Monday, January 28, 2013

The Chronic: 20 Years Later

Has it been twenty years since The Chronic dropped in 1993?  Apparently this is true as National Public Radio (NPR) has undertaken to chronicle 1993, a "remarkable year in music."  In looking back at this remarkable year in music, NPR begins by examining Dr. Dre and his Chronic record which "had roots in the cultural and social upheaval sparked by the Los Angeles riots the year before."

While hip hop had long enjoyed wide popularity and important social commentary status, The Chronic became an anthem album for millions of young people in the United States and across the globe.  In responding in part to the L.A. Riots, The Chronic captured the anger, angst, and anxiety that encapsulated a city and community that considered itself, in some ways, at war with the police employed to protect them.  Hip hop had critiqued police brutality aggressively before 1993 and The Chronic, particularly in Dr Dre's former group N.W.A.'s still fiery "F*#k tha Police, and Public Enemy's "Get the F*#k Outta Dodge," but The Chronic was the first to deal with police brutality following the world's introduction to the Los Angeles Police Department's brutalization of Rodney King, which precipitated the L.A. Riots.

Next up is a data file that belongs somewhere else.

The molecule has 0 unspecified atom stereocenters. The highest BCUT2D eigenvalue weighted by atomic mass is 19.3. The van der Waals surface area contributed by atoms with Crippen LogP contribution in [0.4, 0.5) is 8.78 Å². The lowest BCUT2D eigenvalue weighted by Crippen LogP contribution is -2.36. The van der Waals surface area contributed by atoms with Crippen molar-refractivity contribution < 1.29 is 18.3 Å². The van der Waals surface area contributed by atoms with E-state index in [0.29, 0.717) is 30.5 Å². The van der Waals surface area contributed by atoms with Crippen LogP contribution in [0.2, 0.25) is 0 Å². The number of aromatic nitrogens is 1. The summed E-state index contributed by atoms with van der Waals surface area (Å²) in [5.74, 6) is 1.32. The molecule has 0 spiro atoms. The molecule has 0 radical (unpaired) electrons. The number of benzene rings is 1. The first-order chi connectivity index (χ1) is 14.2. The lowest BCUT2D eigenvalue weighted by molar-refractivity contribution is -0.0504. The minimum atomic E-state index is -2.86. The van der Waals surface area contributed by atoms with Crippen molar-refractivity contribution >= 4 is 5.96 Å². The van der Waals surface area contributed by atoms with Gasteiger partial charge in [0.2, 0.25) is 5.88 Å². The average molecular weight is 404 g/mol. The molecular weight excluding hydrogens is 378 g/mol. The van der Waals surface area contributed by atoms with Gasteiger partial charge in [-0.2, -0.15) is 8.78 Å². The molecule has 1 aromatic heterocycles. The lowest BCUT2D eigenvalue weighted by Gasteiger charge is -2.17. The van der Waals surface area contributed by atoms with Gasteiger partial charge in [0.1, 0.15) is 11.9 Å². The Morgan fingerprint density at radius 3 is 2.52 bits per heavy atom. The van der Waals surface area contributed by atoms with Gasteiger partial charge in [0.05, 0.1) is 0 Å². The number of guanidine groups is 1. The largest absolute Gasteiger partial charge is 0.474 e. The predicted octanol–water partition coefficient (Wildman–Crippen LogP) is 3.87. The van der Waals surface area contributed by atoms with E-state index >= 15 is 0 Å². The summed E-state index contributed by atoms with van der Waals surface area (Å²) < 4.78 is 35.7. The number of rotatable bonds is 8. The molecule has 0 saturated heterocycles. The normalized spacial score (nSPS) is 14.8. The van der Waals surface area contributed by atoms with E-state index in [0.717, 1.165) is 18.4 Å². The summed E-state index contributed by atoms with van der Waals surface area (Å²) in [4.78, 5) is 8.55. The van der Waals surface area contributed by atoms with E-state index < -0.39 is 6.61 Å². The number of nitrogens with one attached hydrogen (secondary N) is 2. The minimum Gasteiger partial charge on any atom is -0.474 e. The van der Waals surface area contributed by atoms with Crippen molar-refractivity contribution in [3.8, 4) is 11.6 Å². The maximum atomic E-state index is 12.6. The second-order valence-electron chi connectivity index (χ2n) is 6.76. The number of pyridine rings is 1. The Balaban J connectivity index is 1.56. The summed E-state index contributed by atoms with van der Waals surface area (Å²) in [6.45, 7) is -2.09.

Recall, that in the late 1980s when NWA released "F*#k tha Police" and Public Enemy recorded "Get the F*#k Outta Dodge," hip hop was acting as the "Black CNN" reporting on inner city community ills that were largely ignored by the mass media.  NWA and Public Enemy came under intense criticism for their anti-police brutality songs in the late 1980s, as law enforcement officials and politicians simply denied such critiques.  Only after the LAPD was captured on a grainy hand-held video beating the prone and subdued Rodney King was America clued in to the truth that NWA and Public Enemy had been claiming through narrative lyric:  U.S. law enforcement commonly brutalizes the communities they are charged to protect.

Seizing on this moment, (i.e., America's eye-opening moment that police brutality continues against people of color), The Chronic bemoans the circumstances that attend life in the 'hood (through Lil' Ghetto Boy, Nuthin' but a G Thang, and The Day the N*#*#z Took Over, amongst others).  The NPR story concludes:  "[The Chronic] is an audio document, with a lot of creativity and art and entertainment going along with it. Some people might think that that's wrong, but it's art, it's poetry. And it's supposed to have pain in it. You can gather that from listening to The Chronic — about the L.A. riots — you can feel it, you can kind of understand. And a lot of people agree that they captured it incredibly well. . . . [The Chronic] doesn't have all the answers, and it didn't solve the problems of its time. It's low-riding party music, intended to provide an escape. It also gives voice to the frustrations borne of burned-out buildings, grinding poverty and a feeling that nobody cared."

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